HILTON HEAD ISLAND, S.C. — Eight-time Grand Slam winner Ivan Lendl watches closely as 10-year-old A.J. Staton hits a tennis ball over the net.
“You having fun?” Lendl said easily, his smile wide as the boy nodded his head. “Good.”
Lendl smiles a lot these days as head of the Ivan Lendl International Junior Tennis Academy, a venture that began last August. It’s focused on what the former No. 1 calls an “all-around” approach to playing the game.
“I enjoy it. I have enjoyed it with my kids and golf, and I enjoy with other kids and tennis,” Lendl said with a grin.
Joy and good humor were not traits generally associated with Lendl by some fans during his championship run in the 1980s. He spent a then-record 270 weeks at No. 1 and was called, “The Champion No One Cares About,” on a Sports Illustrated cover 25 years ago. He was viewed as a stoic, Czech iceman, an Ivan Drago foil to his Rocky-style American rivals John McEnroe and Jimmy Connors.
“It hurt. It wasn’t fair,” Lendl said of the perception. “But that was a long time ago.”
Now, the 51-year-old Lendl is eager to train a new generation of players, some who may go on to transform the game as he did three decades back.
“I just love it when kids do sports,” he said. “It keeps them out of trouble. It teaches them values. It teaches them fairness. It teaches them hard work. What more do you want to ask?”
Lendl’s school combines academics, personalized tennis instruction, health and fitness training and mental coaching to give students a complete approach to the game, he said. The goals of students range from learning proper technique for local leagues, getting a college scholarship or playing pro tennis.
So Lendl and the academy staff want to develop life skills that students can carry into whatever field they choose.
For Lendl, tennis was played with power and precision. There was no room for distraction, just the relentless thump of ball hitting racket for return after return. Many saw it as his personality. Lendl said it was a hyper-focused approach learned during his childhood in what was previously called Czechoslovakia.
“If you didn’t focus, you were relieved of your duties,” Lendl recalled. “And since I liked playing, I didn’t want to be relieved of my duties.”
Lendl won nearly 82 percent of his matches in a career that stretched from 1978-1994. He won three French Opens, three U.S. Opens and two Australian Open singles titles. He remains the only man to reach eight straight U.S. Open finals and was inducted into the International Tennis Hall of Fame in 2001.
Yet, Lendl’s dominance didn’t always translate into worldwide appeal, in part, he says, because of the Cold War era in U.S.-Soviet Union relations and his single-minded style of play.
Move Lendl from the 1980s to the 2000s and he’d likely be as celebrated as Swiss star Roger Federer.
“I guess timing is everything,” Lendl said.
Lendl shared the story of a friend who played for the club championship at his local golf course this summer and fell apart when his opponent caused some trouble during a break.
“I said, ‘Gee, you would do really well playing McEnroe.'”
A bad back forced Lendl from the sport in 1994 and he quickly changed focus to raising a growing family. Lendl and his wife Samantha have five daughters, ranging from 13 to 21. He taught them tennis early on, but stopped when outsiders expected his children to perform like their dad on the court.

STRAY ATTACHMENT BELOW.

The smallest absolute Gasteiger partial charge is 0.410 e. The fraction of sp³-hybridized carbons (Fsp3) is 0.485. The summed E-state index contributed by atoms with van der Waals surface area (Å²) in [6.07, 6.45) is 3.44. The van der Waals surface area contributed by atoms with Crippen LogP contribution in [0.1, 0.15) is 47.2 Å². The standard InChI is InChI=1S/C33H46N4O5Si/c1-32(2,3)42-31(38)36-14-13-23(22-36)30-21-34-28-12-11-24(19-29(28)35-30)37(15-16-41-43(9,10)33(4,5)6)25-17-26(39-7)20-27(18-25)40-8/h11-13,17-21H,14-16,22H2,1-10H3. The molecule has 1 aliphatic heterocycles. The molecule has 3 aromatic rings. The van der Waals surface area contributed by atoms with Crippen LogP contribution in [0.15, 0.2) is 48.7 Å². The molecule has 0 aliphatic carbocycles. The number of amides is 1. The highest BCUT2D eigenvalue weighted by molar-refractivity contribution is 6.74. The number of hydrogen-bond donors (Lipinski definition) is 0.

“Talking to an 8-year-old like that, they need to get their heads examined,” Lendl said.
Still, Lendl wanted his daughters to play sports — “I hate it when kids hang out at malls at 14, 15,” he says — so the Lendls became a successful golfing family. Marika and Isabelle Lendl are members of Florida’s golf team. Daniela is a freshman on Alabama’s squad.
That’s why Lendl wanted to become part of the academy. The school is based on the successful golf academy run headlined by Tiger Woods’ former teacher Hank Haney.
Lendl visits about once a month and stays about a week. He was down at Port Royal Racquet Club evaluating prospective students for the semester that begins Jan. 16.
The academy’s vice president of admissions, Victor DelGuercio, said they hope to have between 20 and 25 students enrolled.
David Lewis, the academy’s director of instruction, was twice captain of New Zealand’s Federation Cup team. Lewis sees Lendl as a hands-on teacher who will stay involved.
“I think it’s unique,” Lewis said. “We are always in contact. He is very, very, very much into it.”
Lendl watched several teenagers practice and called for pushups after losing a point. He also encouraged the players on good shots and long rallies.
Russian student Vasily Kichigin, 16, was one of the academy’s first students. He said his game has improved with Lendl’s assistance.
“He’s helped me become more aggressive and my strokes have gotten much better,” Kichigin said.
Staton, the fifth-grader from Charlotte, had only heard of Lendl through older family members but was impressed by the chance to train with him.
His mother, Darlene, said that she’d have an admission to make if her son enrolled in Lendl’s academy.
“I pulled for John McEnroe,” she said, smiling.
No worries, not for the tennis champion who’s enjoying the latest stage of his life. He gushed about a visit last year to the Sydney Zoo in Australia, something he never got to do while competing.
“I’d never been to it,” Lendl said. “But I did see a lot of reward (from tennis) and I’m very grateful for that.”